Oh, and be sure to order as many Aperol Spritzes as you can. I’ve been addicted ever since my first visit! Other traditional Roman dishes that are culinary delights? Carbonara, Pizza Bianca, Fried Zucchini, Gricia, Cacio e Pepe, Amatriciana, and Pajata. Again, do your research before you just walk into any restaurant! Check out this blog post by my friends over at Salt & Wind on other fantastic Roman restaurants in the center city.


Things To Know

Roman cultural traditions are some of my favorite because they all (basically) center around slow living and the joy of company. Read about my top recommendations for experiences to have in Rome here - from grabbing a quick espresso with locals to where to go shoe shopping, it’s all there!

Some other odds and ends to know:

  • Dinners start late! Grab a glorious aperitivo around five and then grab dinner around eight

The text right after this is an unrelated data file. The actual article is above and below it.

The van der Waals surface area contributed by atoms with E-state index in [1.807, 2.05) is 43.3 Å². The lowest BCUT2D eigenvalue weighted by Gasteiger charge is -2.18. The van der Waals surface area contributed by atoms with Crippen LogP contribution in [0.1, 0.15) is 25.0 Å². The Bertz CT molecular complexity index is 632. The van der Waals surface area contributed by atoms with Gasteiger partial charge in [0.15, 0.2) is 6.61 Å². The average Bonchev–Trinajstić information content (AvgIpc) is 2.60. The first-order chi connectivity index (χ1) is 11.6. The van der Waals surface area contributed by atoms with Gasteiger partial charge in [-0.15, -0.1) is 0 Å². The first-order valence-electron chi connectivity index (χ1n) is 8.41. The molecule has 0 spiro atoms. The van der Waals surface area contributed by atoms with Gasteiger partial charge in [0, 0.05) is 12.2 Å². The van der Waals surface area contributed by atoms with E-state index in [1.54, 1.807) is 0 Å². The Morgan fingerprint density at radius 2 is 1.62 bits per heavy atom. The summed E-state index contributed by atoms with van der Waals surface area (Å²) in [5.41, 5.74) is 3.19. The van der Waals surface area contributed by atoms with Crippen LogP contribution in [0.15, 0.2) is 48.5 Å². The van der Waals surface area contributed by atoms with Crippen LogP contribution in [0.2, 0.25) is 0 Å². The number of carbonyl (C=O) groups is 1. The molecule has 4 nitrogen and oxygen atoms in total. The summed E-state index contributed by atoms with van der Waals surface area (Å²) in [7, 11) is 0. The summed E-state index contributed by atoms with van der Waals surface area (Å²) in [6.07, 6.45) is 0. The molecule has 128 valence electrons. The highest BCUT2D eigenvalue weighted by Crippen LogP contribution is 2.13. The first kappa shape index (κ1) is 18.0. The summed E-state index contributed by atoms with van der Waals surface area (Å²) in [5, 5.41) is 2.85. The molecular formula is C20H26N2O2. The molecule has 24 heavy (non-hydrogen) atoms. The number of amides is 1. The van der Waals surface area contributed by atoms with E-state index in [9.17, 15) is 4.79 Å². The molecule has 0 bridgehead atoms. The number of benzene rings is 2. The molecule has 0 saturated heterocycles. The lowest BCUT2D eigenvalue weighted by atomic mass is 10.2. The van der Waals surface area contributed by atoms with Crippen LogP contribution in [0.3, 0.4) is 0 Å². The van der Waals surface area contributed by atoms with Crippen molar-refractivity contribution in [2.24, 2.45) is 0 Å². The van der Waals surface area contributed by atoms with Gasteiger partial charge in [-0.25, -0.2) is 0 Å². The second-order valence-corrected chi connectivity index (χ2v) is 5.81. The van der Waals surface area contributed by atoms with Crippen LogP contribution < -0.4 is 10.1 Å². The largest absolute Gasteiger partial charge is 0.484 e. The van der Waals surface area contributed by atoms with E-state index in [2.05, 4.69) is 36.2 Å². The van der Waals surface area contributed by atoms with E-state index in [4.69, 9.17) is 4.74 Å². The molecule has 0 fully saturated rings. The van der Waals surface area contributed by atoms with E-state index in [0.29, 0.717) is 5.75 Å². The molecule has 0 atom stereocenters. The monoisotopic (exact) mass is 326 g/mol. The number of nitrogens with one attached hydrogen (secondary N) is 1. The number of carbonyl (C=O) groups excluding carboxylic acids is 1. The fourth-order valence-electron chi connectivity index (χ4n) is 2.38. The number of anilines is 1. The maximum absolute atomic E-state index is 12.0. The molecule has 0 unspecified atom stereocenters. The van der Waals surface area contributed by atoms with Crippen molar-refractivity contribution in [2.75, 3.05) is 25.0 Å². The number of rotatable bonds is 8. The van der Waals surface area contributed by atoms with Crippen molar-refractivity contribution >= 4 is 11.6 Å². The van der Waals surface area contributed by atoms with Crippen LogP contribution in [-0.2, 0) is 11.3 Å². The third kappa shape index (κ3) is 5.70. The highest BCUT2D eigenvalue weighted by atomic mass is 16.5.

• Espresso is eaten standing up traditionally in the morning

  • Pack a scarf to wrap around your shoulders when entering churches

  • Watch your bag and never accept bracelets or roses from kind old ladies (trust me). Pickpocketing is a serious thing in most European cities, Rome included!

  • Tipping is not necessary, but adding a Euro at the end is a gesture of truly fantastic service


What To Wear

Romans are the chicest people I have ever seen! Not kidding. Women are impeccably well-dressed, as are men. That being said, NOT looking like a tourist requires visitors to dress up ever so slightly and add a nod of nostalgia. Ladies typically wear dresses and heels, gentlemen often wear button downs and dress pants. Needless to say, you won’t see too many Romans wearing sweat pants, ill fitting clothes or ugly sneakers.